If it were to happen, it would be the first production re-engining programme for a commercial jet airliner since the DC-8 70 series, which was itself the first production re-engining programme for a commercial jet airliner.
The most recent example would be the 524 H/T. RR put the Trent 700 hot section into the RB211 524 to upgrade it to a 524 H/T which I believe QF was a customer for on their 744s.
Exactly. I like your pov Zeke, but it imply you need to invest much more upfront in the FT installation design to make sure you build something you will want to certify (with as few as possible integration cost) rather than something that will just do a FT campaign (like when they installed Trent XWB under A380 wing) to certify the engine itself. Not its integration or its pylon. That's a vastly different exercice, I think.
That's not a risk issue, but a cost one
With ACUTE (Airbus Cockpit Universal Thrust Emulator) they had designed the A350/A380 to be setup for multiple engines from the outset, the aircraft references everything to a percentage of thrust rather than EPR or N1.
The test pylon setup would meet the standard certification load cases, granted this could be further optimised. But this would not be done by hand with a slide rule. The further investment would not be that significant, half the issue with a re-engine is working out the strength of the structure it is being attached to. They could recoup that investment through ongoing support for the airframes for another 15 years.
I think Airbus would actually earn more by doing and engine upgrade and supporting the airframe for another 15 years than building a new airframe and supporting that for 15 years. Their main investment would be in the pylon, cowl, and a software update. To physically upgrade an aircraft they probably could do that in a month compared to 18 months to produce a new airframe. I acknowledge they would need to do performance test flights as well, however they are well experienced at doing this over many types.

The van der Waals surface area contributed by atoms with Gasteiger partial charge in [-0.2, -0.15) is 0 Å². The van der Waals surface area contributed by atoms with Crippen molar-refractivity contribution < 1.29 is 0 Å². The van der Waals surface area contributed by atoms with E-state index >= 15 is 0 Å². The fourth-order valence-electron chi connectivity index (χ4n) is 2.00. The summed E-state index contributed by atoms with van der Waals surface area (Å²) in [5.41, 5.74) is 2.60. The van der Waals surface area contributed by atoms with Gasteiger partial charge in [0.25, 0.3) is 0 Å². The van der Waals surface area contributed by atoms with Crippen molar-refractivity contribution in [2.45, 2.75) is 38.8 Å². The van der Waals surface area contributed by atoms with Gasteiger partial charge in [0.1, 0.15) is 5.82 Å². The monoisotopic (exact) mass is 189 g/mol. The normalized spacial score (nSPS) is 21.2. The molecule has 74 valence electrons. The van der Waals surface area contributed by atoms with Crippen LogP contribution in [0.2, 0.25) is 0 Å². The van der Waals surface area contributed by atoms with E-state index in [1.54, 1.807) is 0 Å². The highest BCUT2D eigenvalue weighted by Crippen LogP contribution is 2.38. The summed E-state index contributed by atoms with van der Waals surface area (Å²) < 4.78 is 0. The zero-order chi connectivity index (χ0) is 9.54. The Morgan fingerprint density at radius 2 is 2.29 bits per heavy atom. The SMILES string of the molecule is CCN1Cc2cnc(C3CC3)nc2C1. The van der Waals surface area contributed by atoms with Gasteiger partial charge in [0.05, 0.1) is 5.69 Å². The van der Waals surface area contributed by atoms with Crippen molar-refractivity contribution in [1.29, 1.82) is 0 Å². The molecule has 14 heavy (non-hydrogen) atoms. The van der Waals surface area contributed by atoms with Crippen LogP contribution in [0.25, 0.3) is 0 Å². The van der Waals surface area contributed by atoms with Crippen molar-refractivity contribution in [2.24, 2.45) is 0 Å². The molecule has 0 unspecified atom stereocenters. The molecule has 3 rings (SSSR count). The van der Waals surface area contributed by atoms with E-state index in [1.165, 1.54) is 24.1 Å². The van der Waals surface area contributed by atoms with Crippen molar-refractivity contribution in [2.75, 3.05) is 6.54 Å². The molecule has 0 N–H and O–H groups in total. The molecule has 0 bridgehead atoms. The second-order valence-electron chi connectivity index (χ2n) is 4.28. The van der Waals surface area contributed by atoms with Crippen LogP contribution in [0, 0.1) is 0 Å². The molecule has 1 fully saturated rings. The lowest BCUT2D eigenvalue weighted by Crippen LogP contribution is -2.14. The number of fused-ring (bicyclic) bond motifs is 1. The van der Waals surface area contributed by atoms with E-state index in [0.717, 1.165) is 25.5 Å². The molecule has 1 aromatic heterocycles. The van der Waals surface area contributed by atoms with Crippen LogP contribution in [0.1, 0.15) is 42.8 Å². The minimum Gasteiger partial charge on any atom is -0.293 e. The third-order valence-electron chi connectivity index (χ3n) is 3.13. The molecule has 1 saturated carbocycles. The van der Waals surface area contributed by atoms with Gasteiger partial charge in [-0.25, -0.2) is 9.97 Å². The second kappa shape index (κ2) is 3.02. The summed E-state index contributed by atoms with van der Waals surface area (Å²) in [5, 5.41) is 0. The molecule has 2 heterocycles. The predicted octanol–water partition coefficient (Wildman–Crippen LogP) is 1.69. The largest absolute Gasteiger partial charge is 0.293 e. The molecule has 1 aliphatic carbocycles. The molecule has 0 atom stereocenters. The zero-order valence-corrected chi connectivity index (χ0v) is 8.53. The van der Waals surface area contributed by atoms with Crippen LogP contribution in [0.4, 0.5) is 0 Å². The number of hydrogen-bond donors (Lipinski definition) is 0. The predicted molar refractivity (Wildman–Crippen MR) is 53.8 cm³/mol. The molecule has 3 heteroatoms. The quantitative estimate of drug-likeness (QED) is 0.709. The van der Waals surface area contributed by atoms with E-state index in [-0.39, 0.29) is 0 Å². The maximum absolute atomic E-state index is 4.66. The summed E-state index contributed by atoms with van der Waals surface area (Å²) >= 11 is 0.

Ultrafan upgrades to the A350/A380 would be a strategy to squeeze the 77X pricing from below and above with minimum investment by Airbus. The are looking at doing the same strategy with the A320/A330 with the NMA.
It is not like the A380s in service would be considered as being high in cycles.
For accountants when the perform a NPV analysis of a 779 vs a A380 with Ultrafan, the A380 would on paper an attractive proposal (the list price of a 779 is near identical to an A380 around $440 million and change). The in service A380 airframes would largely be depreciated and the DOC on a per seat basis would favour the A380 with Ultrafan. I believe Boeing was claiming a 10% DOC advantage over the current A380 with the 779.
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